The history of the American neurological textbook dates to the late 19th century and began in 1871 with A Treatise on Diseases of the Nervous System by William A. Hammond. Bringing together clinico-anatomical materials from the world literature and from his own New York practice, Hammond started a legacy that has been enriched by over a century of newer texts, many with repeated editions. Historically, the American textbook has been largely a one volume general encyclopedic presentation aimed at advanced students, residents, and practicing physicians. Traditionally, the neurological textbook stands as an independent source that can be read and reread, chapter by chapter, and can also serve as a rapid reference for teaching, patient evaluation, and care.

With the burgeoning volume of neuroscience information and the advent of subspecialties in neurology, contemporary textbook authors have faced a new challenge in textbook organization. In response to the mass of new information, some authors have abandoned the single-volume format and created reference multivolume texts; others have abandoned the concept of a general neurology textbook and authored subspecialty texts on selected areas of neurology (movement disorders, epilepsy, cerebrovascular diseases). Some emphasize one element of neurological diagnosis, focusing primarily on anatomical or etiological issues; others focus on technical aspects like neuroimaging, molecular genetic testing, or electrophysiology.

In designing this textbook, we have attempted to present a text that parallels the manner in which physicians actually approach neurological patients in everyday practice. We have emphasized the most distinguishing feature of clinical neurology embodied in the diagnostic process of establishing first an anatomical localization and then with the help of diagnostic tests, an etiological explanation of disease and specific treatment recommendations. In our view, no other textbook is organized to reflect this sequential diagnostic exercise that is the very basis of clinical neurology.

The three large divisions of this textbook are therefore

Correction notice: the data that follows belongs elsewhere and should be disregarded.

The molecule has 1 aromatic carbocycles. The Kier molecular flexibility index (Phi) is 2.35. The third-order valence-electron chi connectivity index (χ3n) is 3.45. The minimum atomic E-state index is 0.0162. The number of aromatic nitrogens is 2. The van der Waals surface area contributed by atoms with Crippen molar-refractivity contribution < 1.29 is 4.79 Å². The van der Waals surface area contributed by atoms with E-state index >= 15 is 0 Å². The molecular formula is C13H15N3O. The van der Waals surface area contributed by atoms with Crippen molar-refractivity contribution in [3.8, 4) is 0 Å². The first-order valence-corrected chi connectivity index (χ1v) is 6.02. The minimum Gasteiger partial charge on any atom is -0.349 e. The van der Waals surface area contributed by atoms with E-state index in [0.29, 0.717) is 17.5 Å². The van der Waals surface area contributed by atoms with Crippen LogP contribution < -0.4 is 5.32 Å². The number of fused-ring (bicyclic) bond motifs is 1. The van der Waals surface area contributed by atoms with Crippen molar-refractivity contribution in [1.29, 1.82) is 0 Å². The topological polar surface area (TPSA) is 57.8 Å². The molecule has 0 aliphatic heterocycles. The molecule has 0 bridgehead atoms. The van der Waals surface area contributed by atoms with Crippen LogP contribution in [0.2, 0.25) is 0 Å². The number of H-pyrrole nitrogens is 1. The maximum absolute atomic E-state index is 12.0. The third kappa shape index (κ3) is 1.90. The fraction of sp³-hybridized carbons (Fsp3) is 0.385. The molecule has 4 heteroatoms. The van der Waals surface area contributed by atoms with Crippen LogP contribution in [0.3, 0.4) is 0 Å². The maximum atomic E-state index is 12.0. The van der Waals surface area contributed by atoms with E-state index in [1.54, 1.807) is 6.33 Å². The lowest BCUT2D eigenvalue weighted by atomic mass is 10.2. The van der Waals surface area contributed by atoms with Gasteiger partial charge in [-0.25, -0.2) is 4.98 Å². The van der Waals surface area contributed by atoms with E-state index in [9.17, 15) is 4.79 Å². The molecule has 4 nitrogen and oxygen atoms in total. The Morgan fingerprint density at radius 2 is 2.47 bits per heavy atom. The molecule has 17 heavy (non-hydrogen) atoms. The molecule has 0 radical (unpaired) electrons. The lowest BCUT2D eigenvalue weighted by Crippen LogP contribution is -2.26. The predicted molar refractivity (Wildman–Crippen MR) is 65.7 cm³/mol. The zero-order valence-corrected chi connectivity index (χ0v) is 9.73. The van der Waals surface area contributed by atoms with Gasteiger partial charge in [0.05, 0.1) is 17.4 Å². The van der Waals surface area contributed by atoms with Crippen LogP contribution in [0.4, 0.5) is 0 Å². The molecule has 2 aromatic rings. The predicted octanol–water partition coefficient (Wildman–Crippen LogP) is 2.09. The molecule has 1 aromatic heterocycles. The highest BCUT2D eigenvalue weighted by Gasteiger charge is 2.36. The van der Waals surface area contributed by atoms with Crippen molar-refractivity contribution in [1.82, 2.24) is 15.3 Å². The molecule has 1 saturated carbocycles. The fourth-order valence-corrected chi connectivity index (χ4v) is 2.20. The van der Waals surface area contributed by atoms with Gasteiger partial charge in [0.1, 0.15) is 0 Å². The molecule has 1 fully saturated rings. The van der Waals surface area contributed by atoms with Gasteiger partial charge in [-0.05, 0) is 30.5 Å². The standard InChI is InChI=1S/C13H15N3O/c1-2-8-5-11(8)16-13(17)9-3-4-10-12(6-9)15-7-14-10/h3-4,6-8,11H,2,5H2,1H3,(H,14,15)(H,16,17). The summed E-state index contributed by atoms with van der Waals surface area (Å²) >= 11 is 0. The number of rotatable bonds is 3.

Part 1:

Neuroanatomical localization and syndromes, covering the neurological history, examination, and syndromes associated with lesions affecting neuroanatomical structures throughout the nervous system. Part 2:

Neurodiagnostic tools, covering the techniques used to refine the anatomical diagnosis to an etiological explanation. Part 3:

Etiological diseases covering the pathophysiology, differential diagnoses and treatment of specific neurological diseases.

In addition to this unique organization, we believe this textbook offers the reader several added advantages over other available texts. First, whereas an international team of neurologists and other specialists has been recruited to write the chapters of this textbook, the editors have maintained a centralized control of the text in order to provide the reader with a homogeneous presentation. We, therefore, believe this textbook offers the advantages of multiauthor authority and at the same time a consistent pattern of presentation that flows from one chapter and section to another. Second, in the interest of up-to-date references, each chapter has a list of cited references and also a section on Reviews and Selected Updates that we have created as close to the time of publication as possible. Third, we are able to provide a free accompanying CD-ROM that contains the full text with appropriate links between subjects, as well as videotape examples of disorders and interactive study questions that complement each chapter. The videotape entries are marked in the margins of the textbook with icons. The CD-ROM is made possible by unrestricted educational grants to the editors by several sponsors listed on the CD-ROM.

In defining success, we are hopeful that our efforts have resulted, not in "just another general neurology textbook" but rather in a new and innovative approach that actually captures the neurological method in its modern context. Our aim is that readers move through the three parts of the text or link the sections through the CD-ROM as part of their neurological evaluation of patients. To us, success will reside in seeing the book in use on the hospital unit and outpatient clinic, seeing a resident carrying the text in the hallway, seeing a student working through the clinical exercises on the CD-ROM, or hearing treating physicians comment on the videotape segments in the context of their practice. In our view, the complexity of neurology requires a constant updating of material and a solid foundation in a systematic method of study. In this way, the physician is ready for the common and uncommon entity, for as the celebrated 19th century neurologist Jean Martin Charcot emphasized over 100 years ago:

When a patient calls on you, he is under no obligation to have a simple disease just to please you [1887].



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